() Digital Platform for Political Participation
In this research project, I am examining the impact of digital platforms for political participation (DPPPs, ) on urban democracy, through the case study of Omastadi in Helsinki, together with Yu-Shan Tsen, Pablo Aragón and others.
The aims are to identifying different topologies of citizen-users who have (or not) taken part in e-participatory budgeting process. Each topology points to a specific type of citizen-user who share similar behaviour and emotional characteristics
The behaviour of a user can be characterised by the ways in which users conduct online participatory activities, including (but not limited to) filtering, browsing, mobilising, voting, commenting, proposing etc. Emotional characteristic is seen as any distinctive psychological traits of citizen-users. To identify the topologies we make use of quantitative methods (to identify behaviours), and qualitative methods (to identify emotional states). Previously studied user-topologies are for example: ‘power users’ who frequently log-in on to a DPPP and cast significant amount of votes/proposals regardless the outcome ; ‘networked user’ who strategically mobilises their social network from social media or elsewhere to support their proposals ; ‘one-timer’ who access a DPPP only once or twice due to their frustration and confusion throughout the participatory process ; ‘outcast’ whose viewpoint and/or access to online participation is excluded from a DPPP due to ethical and cultural backgrounds .
The project especially focuses on developing and prioritising an urban perspective and inquiry to the effect of Omastadi platform on urban democracy and everyday life of immigrants. The urban perspective here is to highlight the immigrants whose everyday life struggles and aspirations for a better city are less visible and less validated against the simple majoritarian rule of the Omastadi platform. In other words, this urban perspective reproblematises the platformisation of participatory budgeting like Omastadi by emphasising the contrast between the highly visible, repetitive and normative urban projects (which eventually got funding from Omastadi) versus the relatively unpolished and unheard urban struggles and aspirations.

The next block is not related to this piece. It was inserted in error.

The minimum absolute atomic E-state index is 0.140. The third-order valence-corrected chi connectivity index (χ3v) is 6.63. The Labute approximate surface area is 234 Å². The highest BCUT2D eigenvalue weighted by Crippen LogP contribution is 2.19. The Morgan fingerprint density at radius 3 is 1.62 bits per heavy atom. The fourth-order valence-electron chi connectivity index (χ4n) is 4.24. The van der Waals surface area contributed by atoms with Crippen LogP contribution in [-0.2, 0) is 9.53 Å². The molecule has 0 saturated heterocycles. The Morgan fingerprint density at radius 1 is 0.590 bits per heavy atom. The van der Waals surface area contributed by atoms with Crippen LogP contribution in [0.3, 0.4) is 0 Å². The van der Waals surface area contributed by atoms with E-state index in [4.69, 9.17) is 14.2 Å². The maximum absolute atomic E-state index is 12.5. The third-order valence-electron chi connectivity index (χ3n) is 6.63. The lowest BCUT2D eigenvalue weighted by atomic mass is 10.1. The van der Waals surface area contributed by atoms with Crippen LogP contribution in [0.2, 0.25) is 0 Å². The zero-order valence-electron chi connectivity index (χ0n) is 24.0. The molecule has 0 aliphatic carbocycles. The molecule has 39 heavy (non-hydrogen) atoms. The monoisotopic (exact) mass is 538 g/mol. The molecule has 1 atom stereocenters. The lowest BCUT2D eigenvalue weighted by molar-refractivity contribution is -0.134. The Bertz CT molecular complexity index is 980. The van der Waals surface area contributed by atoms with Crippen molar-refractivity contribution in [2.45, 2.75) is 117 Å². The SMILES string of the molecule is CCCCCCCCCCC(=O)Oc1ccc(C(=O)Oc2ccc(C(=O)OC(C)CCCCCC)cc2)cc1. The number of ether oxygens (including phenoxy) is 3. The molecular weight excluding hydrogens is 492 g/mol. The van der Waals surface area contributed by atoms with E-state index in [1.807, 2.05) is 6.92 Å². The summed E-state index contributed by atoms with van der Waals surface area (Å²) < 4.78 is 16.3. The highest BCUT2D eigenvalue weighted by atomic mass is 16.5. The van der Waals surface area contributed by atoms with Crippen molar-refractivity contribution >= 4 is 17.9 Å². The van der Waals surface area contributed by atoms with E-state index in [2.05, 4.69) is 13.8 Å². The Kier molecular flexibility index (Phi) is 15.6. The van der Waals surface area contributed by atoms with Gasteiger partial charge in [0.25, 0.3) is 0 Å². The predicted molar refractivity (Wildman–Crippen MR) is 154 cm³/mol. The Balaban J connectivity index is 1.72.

The figure visualizes what percentages of votes for a given day were collected compared to the overall number of votes that were collected per district of Helsinki. From it we can identify, e.g., two behaviours: early-bird and last-minute users.
 Tsen, Tu-Shan (2020) A comparative analysis of Decide Madrid and vTaiwan, two Digital Platforms for Political Participation. PhD Thesis, Durham University
 Bright J., Bermudez S., Pilet J. B., Soubiran T. (2020) Power users in online democracy: their origins and impact. Information, Communication & Society doi:10.1080/1369118X.2019.1621920
 Akar, E. and Mardikyan, S. (2018) User Roles and Contribution Patterns in Online Communities: A Managerial Perspective. SAGE Open doi:10.1177/2158244018794773
 Hague, B. N. and Loader, B. D. (1999) Digital democracy: Discourse and decision making in the information age. Chapter: Digital Democracy: An Introduction. Routledge